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Columbia’s professional ballet companies still planning for fall seasons

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COVID-19 may have brought most performance venues and performing arts organizations to a screeching and unwilling halt earlier this year, but the Midlands’ two professional ballet companies are moving full-steam ahead with plans for full seasons.

William Starrett, artistic and executive director of the Columbia City Ballet, strikes a melancholy tone as he details that “due to the COVID-19 pandemic, CCB was forced to cancel four main stage performances of Cinderella in Columbia, Florence, and Sumter, furlough its company of dancers and staff, and cancel four performances from its Educational Outreach series in Columbia and Sumter.”

“These cancellations resulted in a tremendous loss of revenue,” he laments, adding that it financially impacted the South Carolina Philharmonic, as well, which had been set to provide live musical accompaniment for the Columbia performances.

Responding via e-mail, Starrett adds that the closure and restrictions placed on the hospitality industry have had a negative impact on tax dollars generated though city and county hospitality taxes, funds that he notes are “a primary source of funding for arts organizations in the Columbia metropolitan area.”

Nevertheless, the City Ballet is forging ahead with plans to return to the stage for its 60th anniversary season in the fall. While specific details and dates are forthcoming — “stay tuned,” Starrett advises — that almost certainly means the revival of perennial audience-pleasers such as Dracula: Ballet With a Bite and The Nutcracker.

He notes that the company is “practicing protocols to keep our artists, staff and patrons safe and healthy.”

Instruction for dancers continues through Zoom, and auditions have been held for the coming season.

“Our 60-year history proves that Columbia City Ballet is resilient,” Starrett declares.

The Columbia Classical Ballet, on the other hand, got more lucky.

Giselle, the group’s final production of the 2019-20 season, was held at the Koger Center on March 13, and became that venue’s last performance before most of the city shut down. Artistic Director Radenko Pavlovich credits the Koger staff with fast thinking, proactively adjusting the seating configuration to allow for social distancing before there were formal mandates in place.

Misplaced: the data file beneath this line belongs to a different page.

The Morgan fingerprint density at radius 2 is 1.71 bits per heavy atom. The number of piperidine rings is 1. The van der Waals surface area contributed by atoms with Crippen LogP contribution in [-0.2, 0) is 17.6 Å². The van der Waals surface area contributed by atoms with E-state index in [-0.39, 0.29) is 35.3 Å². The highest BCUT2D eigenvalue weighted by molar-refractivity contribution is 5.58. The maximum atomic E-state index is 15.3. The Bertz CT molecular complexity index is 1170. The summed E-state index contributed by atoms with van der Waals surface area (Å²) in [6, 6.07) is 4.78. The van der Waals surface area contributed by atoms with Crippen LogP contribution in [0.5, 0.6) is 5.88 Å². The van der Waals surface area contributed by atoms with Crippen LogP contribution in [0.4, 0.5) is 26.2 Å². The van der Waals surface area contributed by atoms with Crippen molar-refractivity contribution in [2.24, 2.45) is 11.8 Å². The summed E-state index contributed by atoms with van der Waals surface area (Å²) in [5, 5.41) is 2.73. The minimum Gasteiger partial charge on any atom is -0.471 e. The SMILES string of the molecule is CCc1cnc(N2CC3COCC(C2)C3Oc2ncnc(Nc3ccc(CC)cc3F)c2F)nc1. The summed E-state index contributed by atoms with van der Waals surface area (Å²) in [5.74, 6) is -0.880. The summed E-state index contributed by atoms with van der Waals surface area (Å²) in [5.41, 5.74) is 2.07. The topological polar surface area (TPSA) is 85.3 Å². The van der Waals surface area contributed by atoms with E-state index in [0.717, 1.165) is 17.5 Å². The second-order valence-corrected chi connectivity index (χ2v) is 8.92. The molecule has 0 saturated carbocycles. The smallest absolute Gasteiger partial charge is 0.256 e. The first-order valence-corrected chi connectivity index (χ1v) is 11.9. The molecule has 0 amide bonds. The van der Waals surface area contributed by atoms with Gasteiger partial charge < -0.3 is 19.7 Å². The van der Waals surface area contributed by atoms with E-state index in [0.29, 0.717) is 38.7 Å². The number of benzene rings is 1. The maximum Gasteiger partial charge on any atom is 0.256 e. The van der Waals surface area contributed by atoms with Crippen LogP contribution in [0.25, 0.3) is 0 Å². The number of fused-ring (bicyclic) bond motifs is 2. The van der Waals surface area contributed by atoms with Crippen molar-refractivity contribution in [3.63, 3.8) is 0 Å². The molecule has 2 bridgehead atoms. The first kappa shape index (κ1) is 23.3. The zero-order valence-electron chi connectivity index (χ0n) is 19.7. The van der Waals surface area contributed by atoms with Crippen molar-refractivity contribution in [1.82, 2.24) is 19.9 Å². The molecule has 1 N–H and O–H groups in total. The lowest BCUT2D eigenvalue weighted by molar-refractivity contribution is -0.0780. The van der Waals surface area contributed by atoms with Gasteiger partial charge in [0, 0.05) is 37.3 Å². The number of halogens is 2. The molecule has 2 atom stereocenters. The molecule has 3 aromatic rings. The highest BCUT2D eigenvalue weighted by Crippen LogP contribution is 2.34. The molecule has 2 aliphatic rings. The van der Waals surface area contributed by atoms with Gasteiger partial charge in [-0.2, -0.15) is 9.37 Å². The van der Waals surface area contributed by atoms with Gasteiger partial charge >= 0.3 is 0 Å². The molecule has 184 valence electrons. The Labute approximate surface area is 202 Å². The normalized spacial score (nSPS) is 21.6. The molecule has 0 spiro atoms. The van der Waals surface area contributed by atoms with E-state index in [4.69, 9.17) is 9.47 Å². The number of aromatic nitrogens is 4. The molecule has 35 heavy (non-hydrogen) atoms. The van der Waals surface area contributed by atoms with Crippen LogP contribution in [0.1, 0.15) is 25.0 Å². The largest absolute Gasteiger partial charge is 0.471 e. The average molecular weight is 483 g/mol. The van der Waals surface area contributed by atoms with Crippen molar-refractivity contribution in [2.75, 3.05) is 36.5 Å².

“We made sure all of our dancers were paid through the end of their contracts,” Pavlovich notes with pride. “That was the most important thing to me, before the other bills were handled. Otherwise, I don’t think I could live with myself, really, truly.”

Many of the company’s dancers are natives of other countries, and were able to return to their homes as planned, although a few remained in Columbia. Pavlovich offered one-on-one coaching for them in the studio, with him at one end of the rehearsal space and the dancer at the other, and with all health-conscious protocols observed.

He has followed this model for younger students returning for lessons this summer at his private dance school, with some other changes in place, as well. Children must arrive dressed and ready to perform, instead of changing into dance or workout attire on-site. They too must practice social distancing — a challenge, Pavlovich admits, when working with energetic youngsters — and use facilities such as restrooms one at a time. Following class, everything is thoroughly scrubbed down and sanitized.

Things haven’t been easy, though.

“All the professional companies nationwide are really hurting incredibly, financially,” Pavlovich says, but he notes that there is an industry-wide consensus that a return to regular performances is doable, perhaps especially so in South Carolina where restrictions have been eased more so than elsewhere. “If we wear masks, use hand sanitizers, and stay apart from each other, we’ll all be OK.”

Still, performances may look a little different. Audiences might be smaller, numbering something over 400, he speculates — the Koger Center typically seats more than 2,000 — although venues are still awaiting formal guidance from state authorities.

“We open in October,” Pavlovich asserts of the season that will begin with the world premiere of a new one-act ballet, Maleficent, based on the fairy tale sorceress. The artistic director is keeping the second production on the upcoming calendar a secret for now, hoping to build anticipation.

The remainder of the season will include the always popular Nutcracker in December, the annual all-star LifeChance fundraiser in January, and Swan Lake in March.

Pavlovich plans to be frank with his company members, who start work on Aug. 30th.

“All will be tested,” he proclaims. “All will have to wear masks. Every day we will measure their temperatures.”

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